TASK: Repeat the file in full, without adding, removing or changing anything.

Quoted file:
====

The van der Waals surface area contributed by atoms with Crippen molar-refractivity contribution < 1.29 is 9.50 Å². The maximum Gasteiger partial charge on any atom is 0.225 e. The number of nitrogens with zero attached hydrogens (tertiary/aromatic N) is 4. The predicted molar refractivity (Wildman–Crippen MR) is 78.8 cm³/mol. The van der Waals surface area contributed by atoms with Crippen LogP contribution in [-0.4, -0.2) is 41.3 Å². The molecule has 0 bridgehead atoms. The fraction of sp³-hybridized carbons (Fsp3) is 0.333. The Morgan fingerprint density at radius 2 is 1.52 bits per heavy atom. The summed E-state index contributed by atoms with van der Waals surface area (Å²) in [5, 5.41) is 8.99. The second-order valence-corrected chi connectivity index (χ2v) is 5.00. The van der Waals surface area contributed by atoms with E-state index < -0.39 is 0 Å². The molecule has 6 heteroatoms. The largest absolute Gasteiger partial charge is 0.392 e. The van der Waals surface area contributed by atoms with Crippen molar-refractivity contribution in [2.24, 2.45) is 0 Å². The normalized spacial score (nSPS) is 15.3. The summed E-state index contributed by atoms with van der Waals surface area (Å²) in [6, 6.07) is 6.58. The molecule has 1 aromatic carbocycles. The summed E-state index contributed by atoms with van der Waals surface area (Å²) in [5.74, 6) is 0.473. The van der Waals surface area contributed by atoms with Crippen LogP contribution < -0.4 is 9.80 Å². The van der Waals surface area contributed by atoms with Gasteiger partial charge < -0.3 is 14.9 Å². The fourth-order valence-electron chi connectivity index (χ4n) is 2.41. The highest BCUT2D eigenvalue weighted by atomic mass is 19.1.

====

The van der Waals surface area contributed by atoms with Crippen molar-refractivity contribution < 1.29 is 9.50 Å². The maximum Gasteiger partial charge on any atom is 0.225 e. The number of nitrogens with zero attached hydrogens (tertiary/aromatic N) is 4. The predicted molar refractivity (Wildman–Crippen MR) is 78.8 cm³/mol. The van der Waals surface area contributed by atoms with Crippen LogP contribution in [-0.4, -0.2) is 41.3 Å². The molecule has 0 bridgehead atoms. The fraction of sp³-hybridized carbons (Fsp3) is 0.333. The Morgan fingerprint density at radius 2 is 1.52 bits per heavy atom. The summed E-state index contributed by atoms with van der Waals surface area (Å²) in [5, 5.41) is 8.99. The second-order valence-corrected chi connectivity index (χ2v) is 5.00. The van der Waals surface area contributed by atoms with E-state index < -0.39 is 0 Å². The molecule has 6 heteroatoms. The largest absolute Gasteiger partial charge is 0.392 e. The van der Waals surface area contributed by atoms with Crippen molar-refractivity contribution in [2.24, 2.45) is 0 Å². The normalized spacial score (nSPS) is 15.3. The summed E-state index contributed by atoms with van der Waals surface area (Å²) in [6, 6.07) is 6.58. The molecule has 1 aromatic carbocycles. The summed E-state index contributed by atoms with van der Waals surface area (Å²) in [5.74, 6) is 0.473. The van der Waals surface area contributed by atoms with Crippen LogP contribution < -0.4 is 9.80 Å². The van der Waals surface area contributed by atoms with Gasteiger partial charge < -0.3 is 14.9 Å². The fourth-order valence-electron chi connectivity index (χ4n) is 2.41. The highest BCUT2D eigenvalue weighted by atomic mass is 19.1.